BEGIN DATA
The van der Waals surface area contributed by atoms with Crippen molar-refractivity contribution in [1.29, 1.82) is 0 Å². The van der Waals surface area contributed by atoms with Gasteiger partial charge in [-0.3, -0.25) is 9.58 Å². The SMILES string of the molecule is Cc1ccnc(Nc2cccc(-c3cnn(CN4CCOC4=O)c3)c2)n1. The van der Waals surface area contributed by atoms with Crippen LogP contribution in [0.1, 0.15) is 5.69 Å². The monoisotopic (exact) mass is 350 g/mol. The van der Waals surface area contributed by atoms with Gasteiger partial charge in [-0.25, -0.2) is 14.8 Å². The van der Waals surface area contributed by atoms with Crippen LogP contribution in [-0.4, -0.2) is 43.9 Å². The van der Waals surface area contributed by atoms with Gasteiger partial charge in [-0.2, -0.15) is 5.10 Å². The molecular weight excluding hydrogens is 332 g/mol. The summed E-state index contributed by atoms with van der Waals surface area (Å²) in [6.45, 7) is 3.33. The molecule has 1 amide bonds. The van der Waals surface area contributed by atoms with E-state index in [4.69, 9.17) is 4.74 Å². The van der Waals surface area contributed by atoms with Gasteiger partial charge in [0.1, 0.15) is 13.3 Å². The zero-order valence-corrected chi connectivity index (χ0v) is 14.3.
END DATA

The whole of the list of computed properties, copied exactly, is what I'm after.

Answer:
The van der Waals surface area contributed by atoms with Crippen molar-refractivity contribution in [1.29, 1.82) is 0 Å². The van der Waals surface area contributed by atoms with Gasteiger partial charge in [-0.3, -0.25) is 9.58 Å². The SMILES string of the molecule is Cc1ccnc(Nc2cccc(-c3cnn(CN4CCOC4=O)c3)c2)n1. The van der Waals surface area contributed by atoms with Crippen LogP contribution in [0.1, 0.15) is 5.69 Å². The monoisotopic (exact) mass is 350 g/mol. The van der Waals surface area contributed by atoms with Gasteiger partial charge in [-0.25, -0.2) is 14.8 Å². The van der Waals surface area contributed by atoms with Crippen LogP contribution in [-0.4, -0.2) is 43.9 Å². The van der Waals surface area contributed by atoms with Gasteiger partial charge in [-0.2, -0.15) is 5.10 Å². The molecular weight excluding hydrogens is 332 g/mol. The summed E-state index contributed by atoms with van der Waals surface area (Å²) in [6.45, 7) is 3.33. The molecule has 1 amide bonds. The van der Waals surface area contributed by atoms with E-state index in [4.69, 9.17) is 4.74 Å². The van der Waals surface area contributed by atoms with Gasteiger partial charge in [0.1, 0.15) is 13.3 Å². The zero-order valence-corrected chi connectivity index (χ0v) is 14.3.